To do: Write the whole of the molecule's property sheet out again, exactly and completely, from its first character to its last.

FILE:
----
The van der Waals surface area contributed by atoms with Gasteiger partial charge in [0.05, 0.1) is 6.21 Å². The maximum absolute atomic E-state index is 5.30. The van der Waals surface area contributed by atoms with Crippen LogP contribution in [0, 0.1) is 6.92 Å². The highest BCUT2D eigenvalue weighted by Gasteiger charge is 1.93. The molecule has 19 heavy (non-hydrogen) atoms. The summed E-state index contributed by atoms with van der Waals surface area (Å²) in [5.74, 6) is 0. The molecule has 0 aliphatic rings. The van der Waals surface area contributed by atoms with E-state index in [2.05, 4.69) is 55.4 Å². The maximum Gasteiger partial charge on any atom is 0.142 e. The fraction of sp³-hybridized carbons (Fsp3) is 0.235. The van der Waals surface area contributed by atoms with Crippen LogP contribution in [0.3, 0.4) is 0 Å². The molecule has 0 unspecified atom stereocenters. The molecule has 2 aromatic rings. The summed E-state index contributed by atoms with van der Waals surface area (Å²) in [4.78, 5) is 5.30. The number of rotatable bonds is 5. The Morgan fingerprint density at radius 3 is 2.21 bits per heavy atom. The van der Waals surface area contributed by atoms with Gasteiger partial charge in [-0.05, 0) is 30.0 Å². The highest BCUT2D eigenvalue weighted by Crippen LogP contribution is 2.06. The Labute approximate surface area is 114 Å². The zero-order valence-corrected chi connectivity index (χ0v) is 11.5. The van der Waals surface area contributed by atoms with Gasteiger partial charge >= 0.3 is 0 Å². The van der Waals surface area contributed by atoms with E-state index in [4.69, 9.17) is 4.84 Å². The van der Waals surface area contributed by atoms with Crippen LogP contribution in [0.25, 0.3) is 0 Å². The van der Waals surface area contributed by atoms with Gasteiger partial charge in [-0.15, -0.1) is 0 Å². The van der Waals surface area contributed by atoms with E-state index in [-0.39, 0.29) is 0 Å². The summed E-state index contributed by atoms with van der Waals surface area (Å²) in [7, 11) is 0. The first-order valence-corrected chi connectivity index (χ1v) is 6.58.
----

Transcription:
The van der Waals surface area contributed by atoms with Gasteiger partial charge in [0.05, 0.1) is 6.21 Å². The maximum absolute atomic E-state index is 5.30. The van der Waals surface area contributed by atoms with Crippen LogP contribution in [0, 0.1) is 6.92 Å². The highest BCUT2D eigenvalue weighted by Gasteiger charge is 1.93. The molecule has 19 heavy (non-hydrogen) atoms. The summed E-state index contributed by atoms with van der Waals surface area (Å²) in [5.74, 6) is 0. The molecule has 0 aliphatic rings. The van der Waals surface area contributed by atoms with E-state index in [2.05, 4.69) is 55.4 Å². The maximum Gasteiger partial charge on any atom is 0.142 e. The fraction of sp³-hybridized carbons (Fsp3) is 0.235. The van der Waals surface area contributed by atoms with Crippen LogP contribution in [0.3, 0.4) is 0 Å². The molecule has 0 unspecified atom stereocenters. The molecule has 2 aromatic rings. The summed E-state index contributed by atoms with van der Waals surface area (Å²) in [4.78, 5) is 5.30. The number of rotatable bonds is 5. The Morgan fingerprint density at radius 3 is 2.21 bits per heavy atom. The van der Waals surface area contributed by atoms with Gasteiger partial charge in [-0.05, 0) is 30.0 Å². The highest BCUT2D eigenvalue weighted by Crippen LogP contribution is 2.06. The Labute approximate surface area is 114 Å². The zero-order valence-corrected chi connectivity index (χ0v) is 11.5. The van der Waals surface area contributed by atoms with Gasteiger partial charge >= 0.3 is 0 Å². The van der Waals surface area contributed by atoms with E-state index in [4.69, 9.17) is 4.84 Å². The van der Waals surface area contributed by atoms with Crippen LogP contribution in [0.25, 0.3) is 0 Å². The van der Waals surface area contributed by atoms with Gasteiger partial charge in [-0.15, -0.1) is 0 Å². The van der Waals surface area contributed by atoms with E-state index in [-0.39, 0.29) is 0 Å². The summed E-state index contributed by atoms with van der Waals surface area (Å²) in [7, 11) is 0. The first-order valence-corrected chi connectivity index (χ1v) is 6.58.